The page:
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Beit Midrash Series Ein Ayah

Prophet Serving as Rabbinic Inspiration

162
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(condensed from Ein Ayah, Shabbat 1:67)

Gemara: If not for [Chananya ben Chizkiya], the Book of Yechezkel would have been hidden, for it contains ideas that contradict the Torah. What did he do? They brought him 300 jugs of oil; he sat in the attic and expounded [on the true meaning of the problematic passages of Yechezkel].

Ein Ayah: It is a tenet of the Torah that a prophet may not introduce a new operative law (see Rambam, Yesodei Hatorah 9:1). However, the courts of the Rabbis are able to come up with previously unknown ideas which they extrapolate from the Torah, according to the understanding of the court of the time.
When everything is in place and the court sits in the Chosen Place, it is not necessary to rely on information from previous generations, except for regarding accepted traditions known as halacha l’Moshe miSinai. Rulings on matters upon which there are doubts are the domain of the High Court. Sometimes they would come up with new ideas which became part of the corpus of Torah, for the Torah left provisions for a system that included the influence of the Torah and the agreement of the members of the court.
Although prophecy is not able to create new rulings, it is able to see into the future. Therefore, it is possible for a prophet to see that in the future the Rabbis will derive something from the Torah that will appear to be contradictory to the Torah, but will actually be a revelation of the depths of the Torah as seen in their time. The prophecy will reflect these ideas in advance of their being extrapolated, which will remain beyond understanding (which is fine, since the matter is not operative based on the prophet), until the generation comes that will be able to explain it properly.
As long as the aforementioned extrapolation of the Torah is not understood, there may be a call to have the book of the prophet hidden. We believe that the impact of the prophet is positive, but that it could be only in the distant future, when the ability to expound on it correctly will be arrived at. Therefore, if people want to keep the book in use and not hidden, they will need to find someone who can be elevated beyond the level of the generation. Then with his tremendous intellect, along with the Hand of Hashem providing Divine Spirit, he can arrive at ideas that are newly acquired, which will enable the words of the prophets to be reconciled with those of the Torah.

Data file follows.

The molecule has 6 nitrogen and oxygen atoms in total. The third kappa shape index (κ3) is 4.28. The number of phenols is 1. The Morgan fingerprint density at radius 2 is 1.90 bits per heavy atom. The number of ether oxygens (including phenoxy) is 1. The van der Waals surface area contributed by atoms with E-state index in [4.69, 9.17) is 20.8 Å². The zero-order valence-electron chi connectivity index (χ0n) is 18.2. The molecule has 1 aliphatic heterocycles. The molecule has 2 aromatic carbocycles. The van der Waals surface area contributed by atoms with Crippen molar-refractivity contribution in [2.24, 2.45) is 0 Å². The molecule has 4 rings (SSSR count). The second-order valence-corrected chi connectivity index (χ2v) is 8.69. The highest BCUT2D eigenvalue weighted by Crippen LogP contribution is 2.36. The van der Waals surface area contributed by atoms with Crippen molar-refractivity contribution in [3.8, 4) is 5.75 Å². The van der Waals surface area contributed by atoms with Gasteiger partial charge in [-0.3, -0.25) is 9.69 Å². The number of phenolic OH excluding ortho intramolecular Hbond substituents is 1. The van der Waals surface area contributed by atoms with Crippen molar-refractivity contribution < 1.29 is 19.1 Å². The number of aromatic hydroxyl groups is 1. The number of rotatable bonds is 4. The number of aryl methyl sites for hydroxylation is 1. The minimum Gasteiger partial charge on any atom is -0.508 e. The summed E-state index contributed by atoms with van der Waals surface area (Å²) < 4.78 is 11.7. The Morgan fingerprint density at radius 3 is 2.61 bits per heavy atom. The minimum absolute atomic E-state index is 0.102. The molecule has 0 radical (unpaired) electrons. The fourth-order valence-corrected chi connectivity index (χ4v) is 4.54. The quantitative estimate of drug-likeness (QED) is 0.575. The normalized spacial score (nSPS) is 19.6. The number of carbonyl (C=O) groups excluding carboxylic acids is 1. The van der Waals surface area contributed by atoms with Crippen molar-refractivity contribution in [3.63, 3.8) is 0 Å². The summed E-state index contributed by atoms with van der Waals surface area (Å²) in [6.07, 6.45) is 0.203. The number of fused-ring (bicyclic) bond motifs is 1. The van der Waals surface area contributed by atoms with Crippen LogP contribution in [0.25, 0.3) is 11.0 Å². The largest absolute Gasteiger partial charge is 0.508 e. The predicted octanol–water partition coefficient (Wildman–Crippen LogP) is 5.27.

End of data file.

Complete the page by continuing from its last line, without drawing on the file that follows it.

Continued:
This is what they did with Chananya. They brought him 300 jugs of oil because oil represents Divine Wisdom, which is the reason it was chosen for anointing. This hinted that he would not succeed according to his human abilities alone, but he needed to be elevated by the ways of Divine Wisdom. He sat in the attic, which represented that only because of the dynamics of his special generation were they worthy of obtaining true understanding of Yechezkel’s prophecy. Once he expounded on the p’sukim as he did, it became possible to reconcile the differences between Yechezkel and the Torah, and all were then allowed to learn from the Book of Yechezkel.
When we will merit a return to a full Sanhedrin, along with a Beit Hamikdash and a king, we will be able to use that which was learned as the basis for applying the ideas practically. Chananya, in his time, succeeded in reaching the levels of expounding on that which seemed too difficult to reconcile only when he was in an aliya (attic), in a lofty state, and with the help of the great quantity of oil, representing wisdom, which allowed for the singular achievement.
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